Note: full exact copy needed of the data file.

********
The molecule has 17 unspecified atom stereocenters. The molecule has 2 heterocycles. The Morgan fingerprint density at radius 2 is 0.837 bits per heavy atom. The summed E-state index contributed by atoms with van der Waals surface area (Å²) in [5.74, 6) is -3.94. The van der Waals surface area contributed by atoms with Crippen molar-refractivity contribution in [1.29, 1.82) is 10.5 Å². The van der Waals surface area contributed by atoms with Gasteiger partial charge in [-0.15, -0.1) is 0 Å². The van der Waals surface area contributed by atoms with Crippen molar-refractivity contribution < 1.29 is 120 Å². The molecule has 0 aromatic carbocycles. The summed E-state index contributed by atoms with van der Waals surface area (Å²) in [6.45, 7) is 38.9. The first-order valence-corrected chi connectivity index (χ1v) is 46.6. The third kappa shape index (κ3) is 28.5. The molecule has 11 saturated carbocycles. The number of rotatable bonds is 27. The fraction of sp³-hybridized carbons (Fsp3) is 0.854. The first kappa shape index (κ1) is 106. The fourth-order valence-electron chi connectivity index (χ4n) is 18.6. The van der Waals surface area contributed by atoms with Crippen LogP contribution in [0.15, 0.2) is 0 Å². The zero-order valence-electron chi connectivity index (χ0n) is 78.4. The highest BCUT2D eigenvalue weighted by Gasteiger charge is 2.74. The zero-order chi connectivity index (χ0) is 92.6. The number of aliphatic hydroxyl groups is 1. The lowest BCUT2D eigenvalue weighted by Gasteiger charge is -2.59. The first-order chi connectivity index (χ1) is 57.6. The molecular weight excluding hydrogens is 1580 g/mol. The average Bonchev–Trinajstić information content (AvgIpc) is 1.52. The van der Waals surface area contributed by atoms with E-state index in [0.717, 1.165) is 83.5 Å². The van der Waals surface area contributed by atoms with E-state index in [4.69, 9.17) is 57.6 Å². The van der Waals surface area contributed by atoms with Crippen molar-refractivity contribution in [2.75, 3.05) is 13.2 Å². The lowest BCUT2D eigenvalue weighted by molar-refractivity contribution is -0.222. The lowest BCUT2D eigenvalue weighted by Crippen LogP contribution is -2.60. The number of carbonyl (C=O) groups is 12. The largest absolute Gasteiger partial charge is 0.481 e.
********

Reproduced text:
The molecule has 17 unspecified atom stereocenters. The molecule has 2 heterocycles. The Morgan fingerprint density at radius 2 is 0.837 bits per heavy atom. The summed E-state index contributed by atoms with van der Waals surface area (Å²) in [5.74, 6) is -3.94. The van der Waals surface area contributed by atoms with Crippen molar-refractivity contribution in [1.29, 1.82) is 10.5 Å². The van der Waals surface area contributed by atoms with Gasteiger partial charge in [-0.15, -0.1) is 0 Å². The van der Waals surface area contributed by atoms with Crippen molar-refractivity contribution < 1.29 is 120 Å². The molecule has 0 aromatic carbocycles. The summed E-state index contributed by atoms with van der Waals surface area (Å²) in [6.45, 7) is 38.9. The first-order valence-corrected chi connectivity index (χ1v) is 46.6. The third kappa shape index (κ3) is 28.5. The molecule has 11 saturated carbocycles. The number of rotatable bonds is 27. The fraction of sp³-hybridized carbons (Fsp3) is 0.854. The first kappa shape index (κ1) is 106. The fourth-order valence-electron chi connectivity index (χ4n) is 18.6. The van der Waals surface area contributed by atoms with Crippen LogP contribution in [0.15, 0.2) is 0 Å². The zero-order valence-electron chi connectivity index (χ0n) is 78.4. The highest BCUT2D eigenvalue weighted by Gasteiger charge is 2.74. The zero-order chi connectivity index (χ0) is 92.6. The number of aliphatic hydroxyl groups is 1. The lowest BCUT2D eigenvalue weighted by Gasteiger charge is -2.59. The first-order chi connectivity index (χ1) is 57.6. The molecular weight excluding hydrogens is 1580 g/mol. The average Bonchev–Trinajstić information content (AvgIpc) is 1.52. The van der Waals surface area contributed by atoms with E-state index in [0.717, 1.165) is 83.5 Å². The van der Waals surface area contributed by atoms with E-state index in [4.69, 9.17) is 57.6 Å². The van der Waals surface area contributed by atoms with Crippen molar-refractivity contribution in [2.75, 3.05) is 13.2 Å². The lowest BCUT2D eigenvalue weighted by molar-refractivity contribution is -0.222. The lowest BCUT2D eigenvalue weighted by Crippen LogP contribution is -2.60. The number of carbonyl (C=O) groups is 12. The largest absolute Gasteiger partial charge is 0.481 e.